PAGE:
HBC appealed the Central Planning Council's decision to the North Carolina Medical Care Commission ("MCC"), where HBC asserts that Rex, Blue Cross/Blue Shield, the Central Planning Council, and others conspired to have the MCC reject the application. The application, according to HBC, met all the criteria for issuance of the desired certificate of need. When the MCC granted HBC's application on May 5, 1972, HBC asserts that the conspirators saw that they could not secure rejection of HBC's application. The primary plan of opposing expansion of proprietary hospital services then shifted from an attempt to secure rejection of the application to attempts to tie up the application administratively in hopes that a series of administrative delays would kill the planned expansion.


The Central Planning Council successfully petitioned for a rehearing before the MCC. On June 30, 1972 the MCC reaffirmed its decision to grant HBC's application. On July 28, 1972 the Central Planning Council appealed the MCC's decision granting the certificate of need to the Wake County Superior Court. This appeal was mooted on January 26, 1973 when the North Carolina Supreme Court struck down the North Carolina certificate of need law as violative of the state's Constitution.


After the certificate of need law was declared unconstitutional, HBC claims the co-conspirators shifted to a secondary plan of frustrating HBC's attempts to construct a new hospital. This plan, HBC argued, involved imposition of a discriminatory reimbursement formula on HBC and another proprietary hospital operating in North Carolina. Under this alleged plan, Blue Cross/Blue Shield limited the amount of insurance reimbursement proprietary hospitals received.


HBC claims that the delay engendered by the co-conspirator's primary plan and the later discriminatory reimbursement prevented it from starting construction on the new hospital until 1977. At trial HBC was awarded damages for profits lost due to delay in the opening of the hospital, increases in construction costs over the period of the delay and increases in equipment costs over the period of the delay.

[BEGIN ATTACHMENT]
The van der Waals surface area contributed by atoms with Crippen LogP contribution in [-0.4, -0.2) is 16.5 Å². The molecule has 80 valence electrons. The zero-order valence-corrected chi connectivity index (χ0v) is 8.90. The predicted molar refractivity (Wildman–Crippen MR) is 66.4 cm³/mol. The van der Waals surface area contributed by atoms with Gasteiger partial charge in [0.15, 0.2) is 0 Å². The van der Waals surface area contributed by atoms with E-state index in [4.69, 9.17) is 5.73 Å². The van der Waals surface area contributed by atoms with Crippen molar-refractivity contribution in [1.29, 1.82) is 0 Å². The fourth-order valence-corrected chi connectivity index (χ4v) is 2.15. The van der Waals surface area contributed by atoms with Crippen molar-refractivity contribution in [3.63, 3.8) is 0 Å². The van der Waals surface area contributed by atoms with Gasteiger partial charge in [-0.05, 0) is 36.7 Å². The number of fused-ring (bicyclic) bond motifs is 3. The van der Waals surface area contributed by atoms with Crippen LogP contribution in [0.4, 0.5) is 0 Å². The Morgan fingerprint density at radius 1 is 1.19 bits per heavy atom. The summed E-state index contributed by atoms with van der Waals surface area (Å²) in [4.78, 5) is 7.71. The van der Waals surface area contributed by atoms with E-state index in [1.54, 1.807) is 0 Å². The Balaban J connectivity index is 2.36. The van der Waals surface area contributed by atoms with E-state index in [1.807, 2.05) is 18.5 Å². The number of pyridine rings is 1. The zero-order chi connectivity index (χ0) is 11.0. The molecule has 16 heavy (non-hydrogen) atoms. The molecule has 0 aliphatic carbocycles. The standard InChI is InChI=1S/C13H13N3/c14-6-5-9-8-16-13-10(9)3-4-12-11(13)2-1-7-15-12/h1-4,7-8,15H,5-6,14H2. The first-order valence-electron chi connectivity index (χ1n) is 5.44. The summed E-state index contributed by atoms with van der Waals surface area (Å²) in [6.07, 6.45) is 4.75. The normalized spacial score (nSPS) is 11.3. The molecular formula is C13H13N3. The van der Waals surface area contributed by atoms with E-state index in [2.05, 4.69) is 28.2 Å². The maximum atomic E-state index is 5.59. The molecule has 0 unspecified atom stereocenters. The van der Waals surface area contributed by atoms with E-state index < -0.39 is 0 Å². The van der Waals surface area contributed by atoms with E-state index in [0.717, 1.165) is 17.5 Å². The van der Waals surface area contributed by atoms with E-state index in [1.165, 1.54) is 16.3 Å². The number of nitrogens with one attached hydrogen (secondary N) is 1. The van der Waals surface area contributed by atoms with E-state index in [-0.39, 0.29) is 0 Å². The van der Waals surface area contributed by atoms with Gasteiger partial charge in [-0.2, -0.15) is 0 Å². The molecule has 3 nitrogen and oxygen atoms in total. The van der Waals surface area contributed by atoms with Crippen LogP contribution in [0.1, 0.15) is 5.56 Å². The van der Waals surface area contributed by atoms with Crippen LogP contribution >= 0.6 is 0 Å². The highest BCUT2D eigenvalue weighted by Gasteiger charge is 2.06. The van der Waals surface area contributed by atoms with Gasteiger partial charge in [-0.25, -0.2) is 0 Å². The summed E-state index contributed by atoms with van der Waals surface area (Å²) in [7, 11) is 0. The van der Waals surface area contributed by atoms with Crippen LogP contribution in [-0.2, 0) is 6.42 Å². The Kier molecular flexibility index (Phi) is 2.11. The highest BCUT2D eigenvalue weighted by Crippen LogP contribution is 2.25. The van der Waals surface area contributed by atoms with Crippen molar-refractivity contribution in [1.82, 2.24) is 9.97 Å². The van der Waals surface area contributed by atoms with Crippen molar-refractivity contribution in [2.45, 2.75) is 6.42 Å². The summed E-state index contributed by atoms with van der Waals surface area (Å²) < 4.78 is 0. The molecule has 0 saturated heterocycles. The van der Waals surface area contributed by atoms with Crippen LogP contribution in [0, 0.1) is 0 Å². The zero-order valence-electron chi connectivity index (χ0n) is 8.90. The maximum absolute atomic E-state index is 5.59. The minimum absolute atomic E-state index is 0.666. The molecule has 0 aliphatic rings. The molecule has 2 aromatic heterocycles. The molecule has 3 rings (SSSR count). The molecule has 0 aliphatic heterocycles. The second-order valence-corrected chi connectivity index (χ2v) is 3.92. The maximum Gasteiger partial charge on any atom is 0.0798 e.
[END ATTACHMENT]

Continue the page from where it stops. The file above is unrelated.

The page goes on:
Under current antitrust standards, certain recurring business practices, "because of their pernicious effect on competition," are considered illegal per se under the Sherman Act. See e.g., United States v. Topco Associates, Inc., 405 U.S. 596, 607-608, 92 S.Ct. 1126, 1133-1134, 31 L.Ed.2d 515 (1972) and Northern Pacific R. Co. v. United States, 356 U.S. 1, 5, 78 S.Ct. 514, 518, 2 L.Ed.2d 545 (1958). On its face, § 1 of the Sherman Act appears to bar any combination of enterpreneurs so long as it is "in restraint of trade." In lieu of such a broad interpretation of § 1, the Supreme Court adopted a "rule of reason" analysis for determining whether most business combinations or contracts violate the prohibitions of the Sherman Act. United States v. Topco Associates, Inc., supra, 405 U.S. at 606-07, 92 S.Ct. at 1132-1133. The practical difference between a per se offense and a rule of reason offense is that under the per se rule, anticompetitive impact of the alleged offense is presumed, while under the rule of reason, its anticompetitive impact must be proven. Arizona v. Maricopa County Medical Society, --- U.S. ----, 102 S.Ct. 2466, 73 L.Ed.2d 48 (1982).3 The violations HBC asserts it proved in this case-horizontal market allocation scheme and a concerted refusal to deal-are generally per se violations of the antitrust laws. United States v. Topco, supra; and Klor's, Inc. v. Broadway-Hale Stores, Inc., 359 U.S. 207, 79 S.Ct. 705, 3 L.Ed.2d 741 (1959).


Federal and state laws, enacted at the time the instant antitrust violations are alleged to have occurred, indicate that governmental authorities considered oversupply of health care services and maldistribution of in-patient health care facilities as substantial roadblocks to more cost effective operation of the health services market. In an effort to contain these costs, both state and federal authorities advocated state and local health care planning.


Congressional action on health care planning and control originated with enactment of the Hill-Burton Act of 1946, Pub.L. No. 79-725, 60 Stat. 1040 (1946) (codified in scattered sections of 5, 8, 14, 24, 31, 33, 42, 46, 48 and 49 U.S.C.) (1976). The program initiated by the Act was designed to alleviate deficiencies in the supply and distribution of health care facilities. The Act provided state agencies with an initial grant to survey and study hospital needs, with federal funds thereafter made available to participating states to construct, expand or modernize according to the survey.


By the mid-1960's Congress had become more concerned with oversupply of hospital services in specific localities. In 1964 it amended the Hill-Burton Act to provide fifty percent of the cost of comprehensive regional, metropolitan area, or other local area plans for coordination of existing and planned health care facilities. Hospital and Medical Care Facilities Amendments of 1964, Pub.L. No. 88-443, § 318, 78 Stat. 447 (1964) (codified in 42 U.S.C. §§ 247c, 291-291o) (1970 and 1976). This funding was intended to prevent construction of facilities "which are not needed or are poorly located" and to avoid "the unnecessary duplication of services and facilities." S.Rept. No. 1279, 88th Cong., 2d Sess. 3 (1964).